A little miracle has come out of Georgia, the former Soviet republic. It’s a film called In Bloom, written by Nana Ekvtimishvili, and directed by her and Simon Gross. It tells of two 14-year-old girls living in the Georgian capital of Tbilisi, in a time of poverty and great unrest. You’d have to know about the history of the region to pick up, from occasional conversations and snatches of TV news in the film, that it’s 1992, right after the collapse of the Soviet Union, when Georgia suffered through a coup and a civil war. But if you don’t know about any of that, it doesn’t really matter, because the film’s depiction of the struggles of adolescent girls is strong and forceful and universally relevant in many ways.
Diminutive, sad-eyed Eka, played by Lika Babluani, is best friends with Natia, played by Mariam Bokeria. Natia looks a little older than Eka, and her beauty is already attracting attention from boys, mostly unwanted. We are first gradually immersed in the daily lives of these girls—Eka’s household is shadowed by the absence of a father, unexplained until later in the film; whereas Natia’s father is an abusive drunk. There are breadlines in which people push and shove and swear at each other in order to get to the bread first, and the situation at school is chaotic, where the kids openly defy their bullying teacher.
There’s really no melodrama here, or at least not much—the directors manage to evoke the tenderness and some of the joy of companionship, especially among the girls of the town, so that much of all this seems like normal teen misbehavior and rebellion, but exacerbated by social collapse and oppressive patriarchal culture.
A young man who flirts with Natia presents her with an unusual gift—a gun to defend herself, and as the film goes on, this gun symbolizes the frustrated desire of the girls for some power over their own lives. One of the threats the gun is supposedly meant to ward off is “brideknapping”—a custom of kidnapping young girls and forcing them to get married. I hear this is not as prevalent in Georgia as it used to be, but it’s a sign of how deeply sexist the culture really is.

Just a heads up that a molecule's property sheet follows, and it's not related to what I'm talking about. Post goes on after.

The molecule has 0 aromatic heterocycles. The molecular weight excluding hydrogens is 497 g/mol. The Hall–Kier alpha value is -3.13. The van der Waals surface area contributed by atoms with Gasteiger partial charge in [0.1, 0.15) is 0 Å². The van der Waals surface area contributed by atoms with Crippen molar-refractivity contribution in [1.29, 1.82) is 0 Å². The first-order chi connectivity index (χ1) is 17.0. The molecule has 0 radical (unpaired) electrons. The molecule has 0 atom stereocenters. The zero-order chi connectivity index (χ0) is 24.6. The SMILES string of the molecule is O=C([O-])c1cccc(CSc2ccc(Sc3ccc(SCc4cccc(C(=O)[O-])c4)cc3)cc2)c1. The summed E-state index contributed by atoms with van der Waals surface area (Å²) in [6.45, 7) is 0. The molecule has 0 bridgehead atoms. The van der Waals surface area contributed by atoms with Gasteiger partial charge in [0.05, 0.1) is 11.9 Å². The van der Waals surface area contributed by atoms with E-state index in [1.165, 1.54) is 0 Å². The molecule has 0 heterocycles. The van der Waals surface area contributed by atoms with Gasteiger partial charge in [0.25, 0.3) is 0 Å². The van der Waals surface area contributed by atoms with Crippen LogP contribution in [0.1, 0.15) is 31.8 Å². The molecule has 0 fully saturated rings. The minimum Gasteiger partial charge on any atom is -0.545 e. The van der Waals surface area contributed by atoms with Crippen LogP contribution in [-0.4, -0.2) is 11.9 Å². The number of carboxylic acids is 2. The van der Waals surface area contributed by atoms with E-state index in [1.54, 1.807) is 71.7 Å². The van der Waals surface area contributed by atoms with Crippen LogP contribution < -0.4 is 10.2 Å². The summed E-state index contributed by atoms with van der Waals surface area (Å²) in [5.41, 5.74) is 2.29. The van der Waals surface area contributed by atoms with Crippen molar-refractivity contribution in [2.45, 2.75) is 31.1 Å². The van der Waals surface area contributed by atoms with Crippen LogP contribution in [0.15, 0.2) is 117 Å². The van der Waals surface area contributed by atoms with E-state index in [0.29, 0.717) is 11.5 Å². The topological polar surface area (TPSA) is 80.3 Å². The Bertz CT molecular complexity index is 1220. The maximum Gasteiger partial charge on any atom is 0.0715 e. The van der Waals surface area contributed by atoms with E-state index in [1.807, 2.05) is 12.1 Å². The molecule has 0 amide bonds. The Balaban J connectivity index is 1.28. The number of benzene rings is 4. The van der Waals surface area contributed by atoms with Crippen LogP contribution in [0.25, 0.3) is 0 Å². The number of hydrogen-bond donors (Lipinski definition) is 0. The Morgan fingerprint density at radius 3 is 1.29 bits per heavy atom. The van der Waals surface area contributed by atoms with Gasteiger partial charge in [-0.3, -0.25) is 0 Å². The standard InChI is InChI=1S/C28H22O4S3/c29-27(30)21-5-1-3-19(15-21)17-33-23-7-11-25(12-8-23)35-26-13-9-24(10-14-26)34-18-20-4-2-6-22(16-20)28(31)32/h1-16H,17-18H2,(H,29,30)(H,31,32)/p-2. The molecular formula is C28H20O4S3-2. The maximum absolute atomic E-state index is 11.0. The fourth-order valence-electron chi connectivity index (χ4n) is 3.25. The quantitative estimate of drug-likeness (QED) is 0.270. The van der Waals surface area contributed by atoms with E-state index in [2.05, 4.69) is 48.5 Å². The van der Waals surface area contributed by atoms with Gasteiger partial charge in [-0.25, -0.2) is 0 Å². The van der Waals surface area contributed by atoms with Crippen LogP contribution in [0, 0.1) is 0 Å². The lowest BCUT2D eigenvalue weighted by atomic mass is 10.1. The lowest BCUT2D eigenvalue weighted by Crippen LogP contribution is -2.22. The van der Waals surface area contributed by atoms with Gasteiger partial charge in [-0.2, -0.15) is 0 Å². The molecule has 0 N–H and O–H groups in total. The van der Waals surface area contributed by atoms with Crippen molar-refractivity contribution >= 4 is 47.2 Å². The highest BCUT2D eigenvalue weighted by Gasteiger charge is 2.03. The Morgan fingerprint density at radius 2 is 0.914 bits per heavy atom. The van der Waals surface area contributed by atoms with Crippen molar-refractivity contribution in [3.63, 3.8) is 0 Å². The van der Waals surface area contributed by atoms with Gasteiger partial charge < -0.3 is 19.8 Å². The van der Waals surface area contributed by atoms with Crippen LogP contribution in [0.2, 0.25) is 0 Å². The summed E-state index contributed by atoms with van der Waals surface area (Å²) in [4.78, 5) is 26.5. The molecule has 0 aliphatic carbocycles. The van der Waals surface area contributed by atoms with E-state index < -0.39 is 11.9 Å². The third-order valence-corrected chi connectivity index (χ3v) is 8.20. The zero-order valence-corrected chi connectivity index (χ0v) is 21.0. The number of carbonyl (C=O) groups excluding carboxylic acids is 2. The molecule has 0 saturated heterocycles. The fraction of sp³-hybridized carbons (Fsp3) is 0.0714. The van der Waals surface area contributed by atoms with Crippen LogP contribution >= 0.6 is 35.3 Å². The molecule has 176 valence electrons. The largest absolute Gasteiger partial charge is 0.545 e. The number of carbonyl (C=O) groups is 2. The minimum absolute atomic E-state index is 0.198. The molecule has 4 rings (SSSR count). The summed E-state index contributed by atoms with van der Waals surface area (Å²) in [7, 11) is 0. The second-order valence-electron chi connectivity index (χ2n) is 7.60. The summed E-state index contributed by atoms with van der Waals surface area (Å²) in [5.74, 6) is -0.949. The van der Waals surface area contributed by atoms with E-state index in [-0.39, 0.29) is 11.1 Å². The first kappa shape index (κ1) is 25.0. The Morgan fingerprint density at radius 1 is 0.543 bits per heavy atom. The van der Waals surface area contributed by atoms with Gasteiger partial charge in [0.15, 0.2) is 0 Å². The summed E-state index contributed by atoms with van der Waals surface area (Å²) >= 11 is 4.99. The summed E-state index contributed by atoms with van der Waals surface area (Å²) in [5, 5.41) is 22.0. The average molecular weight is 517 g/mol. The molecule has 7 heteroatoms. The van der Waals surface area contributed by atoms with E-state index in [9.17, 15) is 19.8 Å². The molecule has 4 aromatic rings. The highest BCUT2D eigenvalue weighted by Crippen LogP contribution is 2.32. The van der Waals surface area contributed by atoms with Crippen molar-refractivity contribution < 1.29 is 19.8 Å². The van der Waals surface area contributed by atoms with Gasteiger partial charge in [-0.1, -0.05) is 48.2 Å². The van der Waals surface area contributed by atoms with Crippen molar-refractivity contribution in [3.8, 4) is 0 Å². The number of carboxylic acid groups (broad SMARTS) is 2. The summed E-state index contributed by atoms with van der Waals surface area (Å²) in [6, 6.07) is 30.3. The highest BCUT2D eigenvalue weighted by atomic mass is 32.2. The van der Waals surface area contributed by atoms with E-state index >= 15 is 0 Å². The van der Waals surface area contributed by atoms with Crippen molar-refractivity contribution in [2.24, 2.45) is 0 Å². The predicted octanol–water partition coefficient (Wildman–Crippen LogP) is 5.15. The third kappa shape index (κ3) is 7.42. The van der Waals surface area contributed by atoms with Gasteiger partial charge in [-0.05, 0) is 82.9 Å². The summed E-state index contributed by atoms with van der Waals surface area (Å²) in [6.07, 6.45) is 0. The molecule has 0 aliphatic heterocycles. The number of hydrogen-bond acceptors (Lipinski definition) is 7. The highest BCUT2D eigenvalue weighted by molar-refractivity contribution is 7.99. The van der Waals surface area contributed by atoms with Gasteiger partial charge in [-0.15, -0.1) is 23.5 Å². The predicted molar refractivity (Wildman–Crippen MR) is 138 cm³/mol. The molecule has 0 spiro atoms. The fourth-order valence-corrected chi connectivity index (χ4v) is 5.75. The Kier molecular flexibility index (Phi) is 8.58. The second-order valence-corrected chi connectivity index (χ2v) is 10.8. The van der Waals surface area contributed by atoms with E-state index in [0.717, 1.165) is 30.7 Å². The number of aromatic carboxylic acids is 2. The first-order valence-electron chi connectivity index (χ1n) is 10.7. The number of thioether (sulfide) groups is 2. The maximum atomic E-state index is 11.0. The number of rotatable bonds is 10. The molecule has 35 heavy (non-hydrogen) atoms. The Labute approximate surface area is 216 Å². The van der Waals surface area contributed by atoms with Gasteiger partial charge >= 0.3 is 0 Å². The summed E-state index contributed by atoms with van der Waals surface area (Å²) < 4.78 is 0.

The two lead actresses are girls that the filmmakers discovered in Tbilisi, not professionals, and they’re wonderful. Sometimes a director can access the greatest truths from the natural behavior of amateurs like this, and that’s what happens here. The style employs a lot of long takes with a moving camera, and this lends the film a gentle rhythm. Two sequences I would go so far as to call tours de force. One early scene shows a large group of girls gathered at Eka’s house when her mother’s out, smoking, talking, singing when someone plays the piano, all done without cuts, the camera roaming through the rooms. The second great scene shows Eka enjoying a moment in the spotlight, when she mesmerizes a wedding party with a spontaneous dance. In Bloom presents the richness of life and the sadness of how easily it can be wasted.